Hausner ratio is the important tool for comparison of flow behavior of the particles. It is characteristics of fine particles and has been shown to be measure of the frictional forces existing in moving mass. For free flowing particles the Hausner ratio should be nearly one. The overall lower values of Hausner ratio for eugenol microcapsules as given in Table 2 revealed the presence of lesser dynamic friction in the microcapsules, the lower friction being attributed to microcapsules becoming more regular in shape. The computed wall thickness  was reduced from 158.83 to 103.54 mm as the core: coat ratio was changed from 1:1 to 2:1 for untreated microcapsules. The similar trend was observed for microcapsules treated with IPA. Percent volatile oil content in eugenol microcapsules (Table 3) prepared with core: coat ratio 2:1 and 1:1 was found to be 34.7 and 21.6% w/w. The treatment with IPA as dehydrating agent reduced the eugenol content to 18.24 and 8.13% w/w respectively. The difference in the content of eugenol in microcapsules was possibly due to dehydration step preceding drying of microcapsules. Dehydrating action of IPA resulted in shrinkage, cracks that were confirmed by scanning electron photomicrography and probably caused leakage of oil. The eugenol microcapsules dried in a stream of air at lower temperature suffered least damage to their walls. One-way AVOVA test yielded p values, were less than 0.001 for encapsulation efficiency and mean particle size data. This indicates that there was a significant difference in encapsulation efficiency and mean particle size after IPA treatment.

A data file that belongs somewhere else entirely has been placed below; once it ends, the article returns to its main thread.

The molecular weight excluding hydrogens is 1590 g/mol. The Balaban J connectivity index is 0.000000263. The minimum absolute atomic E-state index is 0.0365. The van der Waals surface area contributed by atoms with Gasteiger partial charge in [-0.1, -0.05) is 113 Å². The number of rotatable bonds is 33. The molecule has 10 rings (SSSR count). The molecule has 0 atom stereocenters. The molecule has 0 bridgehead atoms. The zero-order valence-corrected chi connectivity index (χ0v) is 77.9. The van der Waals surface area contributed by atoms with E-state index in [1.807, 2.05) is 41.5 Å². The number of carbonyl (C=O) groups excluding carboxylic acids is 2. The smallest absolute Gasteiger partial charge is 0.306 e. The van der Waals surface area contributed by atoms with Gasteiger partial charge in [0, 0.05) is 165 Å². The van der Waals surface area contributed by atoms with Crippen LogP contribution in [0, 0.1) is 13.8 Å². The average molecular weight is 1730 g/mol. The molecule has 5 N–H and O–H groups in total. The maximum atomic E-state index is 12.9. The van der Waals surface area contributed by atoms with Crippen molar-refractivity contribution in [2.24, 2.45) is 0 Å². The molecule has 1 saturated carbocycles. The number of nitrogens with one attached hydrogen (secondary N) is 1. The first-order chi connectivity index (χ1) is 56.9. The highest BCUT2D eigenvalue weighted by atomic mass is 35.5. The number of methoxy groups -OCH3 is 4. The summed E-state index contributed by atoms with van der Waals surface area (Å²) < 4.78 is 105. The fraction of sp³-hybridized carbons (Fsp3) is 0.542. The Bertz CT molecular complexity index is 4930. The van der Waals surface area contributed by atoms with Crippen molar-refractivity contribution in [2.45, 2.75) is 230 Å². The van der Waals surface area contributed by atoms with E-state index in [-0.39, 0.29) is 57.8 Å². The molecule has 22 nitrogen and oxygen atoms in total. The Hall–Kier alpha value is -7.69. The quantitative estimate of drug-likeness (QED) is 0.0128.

|Formulation||Aerateddensity (g/cc)*||Packed density (g/cc)*||True density (g/cc)*||Percent porosity*||Hausner ratio*||Wall thickness (m)*|
|E-1||0.4545||(±0.003)||0.4862 (±0.011)||1.3985 (±0.028)||65.23 (±3.29)||1.0477 (±0.014)||103.54† (±0.58)|
|E-2||0.416||(±0.01)||0.4448 (±0.022)||1.3549 (±0.006)||67.17 (±2.74)||1.0197 (±0.003)||101.85† (±0.36)|
|E-3||0.5433||(±0.012)||0.6125 (±0.01)||1.3290 (±0.066)||53.91 (±4.24)||1.1274† (±0.0012)||158.83 (±1.06)|
|E-4||0.3571||(±0.018)||0.3987 (±0.014)||1.3626 (±0.013)||70.74 (±4.72)||1.1164† (±0.005)||132.23 (±0.12)|
*mean of three determinations; †P>0.05-no significant difference between the results. All other showed significant difference
Table 2: Micromeritic properties and wall thickness of eugenol microcapsules
|Formulation||Percent dry yield*||Percent Eugenol content*||Percent oil loading*||Percent encapsulation efficiency*|
|E-1||30.75 (±2.4)||34.7 (±1.12)||34.68 (±1.15)||15.99 (±0.55)#|